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Modupe Onitiri’s declaration, Ibadan invasion and the hypocrisy of Yoruba Nation agitation ~ by Peter Omonua

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News outlets and social media is awash with the ripple effects of the invasion of the Oyo State Secretariat by Yoruba Nation agitators, rumored to be the faction led by Mrs. Modupe Onitiri-Abiola.

Several of the frontline leaders in the Yoruba self-determination struggle have dissociated themselves from the occurrence and outrightly disowned Mrs. Abiola.

Mrs. Abiola is one of the leaders in the forefront of Yoruba Nation agitation. She emerged, like a bolt out of the blues, in the heat of the “struggle’. She took everyone by storm, her vibrancy, articulation, and message seemed to resonate with a lot of people. She might have ridden on the name recognition. At some point, there were insinuations she was perhaps assigned from Chief Bola Tinubu (at the time a Presidential aspirant), on an espionage mission, to spy on what was happening in the agitation or an agent of disharmony to frustrate the entire process.

Her antecedents, being a widow of Chief MKO Abiola and, having previously contested for the governorship of Lagos State gave her some leverage and immediate followership within the movement. In many of the Ilana Omo Oodua meetings, when questions were raised about her sincerity and unalloyed commitment to the struggle, Prof Akintoye would usually respond “Omo mi ni Dupe; I like what she is doing”.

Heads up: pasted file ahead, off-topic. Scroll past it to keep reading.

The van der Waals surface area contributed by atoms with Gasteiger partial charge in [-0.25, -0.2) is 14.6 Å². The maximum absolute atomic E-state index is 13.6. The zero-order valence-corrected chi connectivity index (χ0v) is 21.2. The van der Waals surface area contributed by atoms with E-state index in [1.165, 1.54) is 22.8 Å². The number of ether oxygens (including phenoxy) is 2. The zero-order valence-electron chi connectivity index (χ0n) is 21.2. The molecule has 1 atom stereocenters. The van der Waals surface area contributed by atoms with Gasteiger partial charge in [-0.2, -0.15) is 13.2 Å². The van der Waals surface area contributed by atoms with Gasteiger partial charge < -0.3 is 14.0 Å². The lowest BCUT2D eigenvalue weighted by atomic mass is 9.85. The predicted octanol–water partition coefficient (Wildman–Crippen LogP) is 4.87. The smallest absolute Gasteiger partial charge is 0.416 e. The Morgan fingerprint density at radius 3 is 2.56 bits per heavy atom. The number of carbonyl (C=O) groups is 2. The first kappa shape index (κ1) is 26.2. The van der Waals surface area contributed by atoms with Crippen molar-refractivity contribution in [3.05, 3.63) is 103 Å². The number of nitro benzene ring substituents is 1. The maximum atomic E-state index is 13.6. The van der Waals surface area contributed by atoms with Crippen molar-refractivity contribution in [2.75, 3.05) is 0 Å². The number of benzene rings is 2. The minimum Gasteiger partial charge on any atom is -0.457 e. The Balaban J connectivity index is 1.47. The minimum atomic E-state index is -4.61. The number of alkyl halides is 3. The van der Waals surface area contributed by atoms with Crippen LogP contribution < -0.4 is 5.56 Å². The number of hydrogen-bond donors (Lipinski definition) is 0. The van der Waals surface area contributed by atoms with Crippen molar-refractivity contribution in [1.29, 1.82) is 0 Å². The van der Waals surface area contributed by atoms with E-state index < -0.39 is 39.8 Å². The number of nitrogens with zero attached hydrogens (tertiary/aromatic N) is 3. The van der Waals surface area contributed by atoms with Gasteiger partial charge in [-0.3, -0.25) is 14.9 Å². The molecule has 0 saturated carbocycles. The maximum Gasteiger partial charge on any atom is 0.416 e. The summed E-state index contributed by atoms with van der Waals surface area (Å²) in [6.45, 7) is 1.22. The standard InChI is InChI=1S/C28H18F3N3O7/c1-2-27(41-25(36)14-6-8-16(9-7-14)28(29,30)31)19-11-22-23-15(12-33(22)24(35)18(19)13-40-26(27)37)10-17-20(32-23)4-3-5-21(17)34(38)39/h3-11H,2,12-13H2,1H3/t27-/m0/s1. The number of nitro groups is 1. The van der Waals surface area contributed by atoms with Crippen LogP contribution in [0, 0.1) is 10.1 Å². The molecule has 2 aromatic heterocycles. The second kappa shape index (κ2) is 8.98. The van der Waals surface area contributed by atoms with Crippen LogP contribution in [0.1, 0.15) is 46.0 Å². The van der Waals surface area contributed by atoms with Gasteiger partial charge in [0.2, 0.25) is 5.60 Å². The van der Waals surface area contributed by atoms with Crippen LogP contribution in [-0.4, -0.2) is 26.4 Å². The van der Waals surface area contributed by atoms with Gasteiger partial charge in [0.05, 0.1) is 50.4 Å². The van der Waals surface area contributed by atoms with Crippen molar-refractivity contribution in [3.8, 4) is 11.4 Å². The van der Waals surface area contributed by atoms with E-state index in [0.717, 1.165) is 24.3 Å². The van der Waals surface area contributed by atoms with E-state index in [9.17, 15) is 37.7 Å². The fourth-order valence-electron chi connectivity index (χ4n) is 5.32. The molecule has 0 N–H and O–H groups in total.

Professor Akintoye and many of the agitation leadership eulogize her doggedness and showered encomium on her, especially as she stood shoulder to shoulder with the other agitation leaders, who were mostly men. When Mrs. Onitiri-Abiola ran her 5 million-signature petitions, “baba”, as Professor Akintoye is fondly called, used his platforms and programs to drum up support for people to sign the petition document.

It is therefore quite bemusing to see the vehemence with which all the agitation leaders have disown her. I watched Arise TV as Dr. Reuben Abati interviewed Professor Akintoye. When Abati raised the subject of Mrs. Onitiri-Abiola and the Ibadan episode, “Baba’s” response was “They are not part of us, and we are not part of them”. He went further to say they should be prosecuted to the full extent of the law.

I am not sure at what point things went sour and took an awry turn between them. Speculations are that Mrs. Abiola suspected there was insincerity and ulterior motives from the “baba” group and decided she was not going to be a part of anything tantamount to a deceit of the Yoruba people. She decided to rather chat a path more honorable (if it can now be described as such). The invasion of the Oyo State government House was the culmination of that separate path she chose to chart.